Increasing access to digital intelligence for entire organizations is our biggest challenge

Interview with Prerna Pant, General Manager at Circus Social, a social listening and analysis company based in Singapore.

Hi Prerna, what is your background and what is included in your current role at Circus Social?

You could describe me as a storyteller; I started telling stories for brands very early in my career – and I have continued to do so till today. I’m a Co-Founder and General Manager at Circus Social. My role includes business development, operations, marketing and client management – and spans across all our products and offerings.

What differs Circus Social from other media intelligence companies in APAC?

To start with – we’re a company that was built ground up by marketers, for marketers. Too often we find that solutions are made for marketers by those who have not walked in those shoes before – and we wanted to change that. Secondly, we’re an Asia-first martech company. We were born and bred in Asia – meaning that we specialize in the APAC region in terms of language, sentiment, source and local coverage throughout the region, including Myanmar, Vietnam, Thailand, Indonesia, Philippines, Japan, Korea and more, and have a local grasp on culture and online behavior.

What are your greatest challenges ahead at Circus Social when it comes to serving your customer analysis and developing your offer?

I think we face many of the same challenges that our competitors face in terms of data access, features and innovation. But personally – I believe the biggest challenge for us lies in increasing access to the world of digital intelligence – and taking it from the marketers’ ecosystem to the entire organization.

If any, what specific needs are there in your region for media intelligence that you think may differ from the rest of the world?

The greatest one is localization; this goes far beyond just language and platforms. The way in which consumers share product reviews on Pantip in Thailand is massively different from how Koreans behave on Naver, and it is the job of digital intelligence companies to identify and capitalize on this for our clients.

Do you find the region diverse in the sense that it is challenging to offer comprehensive products and services throughout the region? If so, in what way?

Each market comes with its own challenges, but I think that’s what makes it more exciting to work in this region. We have to keep learning, keep innovating and continue to challenge the status quo in each market. The initial entry into each market is typically the one we have to get right first, and once the foundation has been laid, it’s essential that we don’t drop the ball and continue to offer solutions that match the needs and nuances of each market.

Can you provide a specific example where one (or more) of your clients has made changes based on the insights or analysis you provided them? 

There are many capabilities that our platform, 20/Twenty, provides, ranging from crisis monitoring and campaign tracking, to consumer behavior and insights. I’ve found that getting that right from the very beginning and being a partner to your clients instead of being a service provider is what makes that difference.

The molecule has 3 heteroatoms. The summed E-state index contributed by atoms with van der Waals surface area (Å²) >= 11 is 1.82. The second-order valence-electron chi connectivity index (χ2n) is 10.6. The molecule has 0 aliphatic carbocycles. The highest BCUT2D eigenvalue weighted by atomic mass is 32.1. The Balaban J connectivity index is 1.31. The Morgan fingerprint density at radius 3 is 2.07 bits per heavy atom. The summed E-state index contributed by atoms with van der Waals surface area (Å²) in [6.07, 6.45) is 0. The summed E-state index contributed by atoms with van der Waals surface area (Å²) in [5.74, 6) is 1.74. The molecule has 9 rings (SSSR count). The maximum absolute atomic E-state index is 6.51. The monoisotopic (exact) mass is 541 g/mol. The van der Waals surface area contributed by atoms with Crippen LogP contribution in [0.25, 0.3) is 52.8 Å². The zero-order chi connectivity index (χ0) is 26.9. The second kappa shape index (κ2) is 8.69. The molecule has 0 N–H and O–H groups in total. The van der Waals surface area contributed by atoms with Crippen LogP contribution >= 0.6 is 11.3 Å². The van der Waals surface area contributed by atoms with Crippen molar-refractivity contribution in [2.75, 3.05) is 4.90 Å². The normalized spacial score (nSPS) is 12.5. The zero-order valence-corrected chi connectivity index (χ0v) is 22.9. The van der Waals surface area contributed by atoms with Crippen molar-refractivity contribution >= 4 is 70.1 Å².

We’ve worked with automobile brands that found that crisis situations were growing differently on social platforms vs. media sources – identified through custom features on 20/Twenty that allow you to track trending content by source type, spikes in conversations and specialized data tagging – and hence, they could easily measure actions and address problems once discovering this.

In a completely different setting, we helped an Asian supermarket understand why ‘mommy shoppers’ were declining rapidly through social listening on parenting forums and review sites. The main reason was that the width of the aisles in their grocery stores was too narrow to fit a pram – and hence aggravated mothers were dissuading others from shopping at their outlets.

The applications are obviously endless – it’s about getting to the insights quickly and more effectively.

Have you recently, or are you about to, release any new technology-based solutions that will add on to or improve services you offer your clients? If so, what solutions, and how will your customers benefit from them?

We have a lot of exciting features from a tech standpoint that will position us to be the leaders in viral content predictability and influencer identification. These are based on client requests and feedback, as is much of our tech roadmap.

When it comes to licensing content for media monitoring in your region, which countries are the most progressive and which are lagging behind?

Although we see this changing rapidly, markets such as Singapore, Hong Kong and Australia are certainly more comfortable and advanced with licensing data properly. This is feeding into other markets, such as Myanmar and Vietnam very quickly, and with early adopters setting the standard that new markets can follow.

Which social platforms are the most important to your clients, and which ones do you see as having the most potential in the future when it comes to gathering relevant information for your customers?

The importance of platforms changes by client, use case and industry; however, I also truly believe that you can’t ignore any of them today as conversations and people are very interlinked. For example, if your use case is reputation management – you must realize that a crisis can break anywhere, anytime. Similarly, I also always tell my clients that campaign periods aren’t the only time that consumers talk about you – it’s important to be ‘always on.’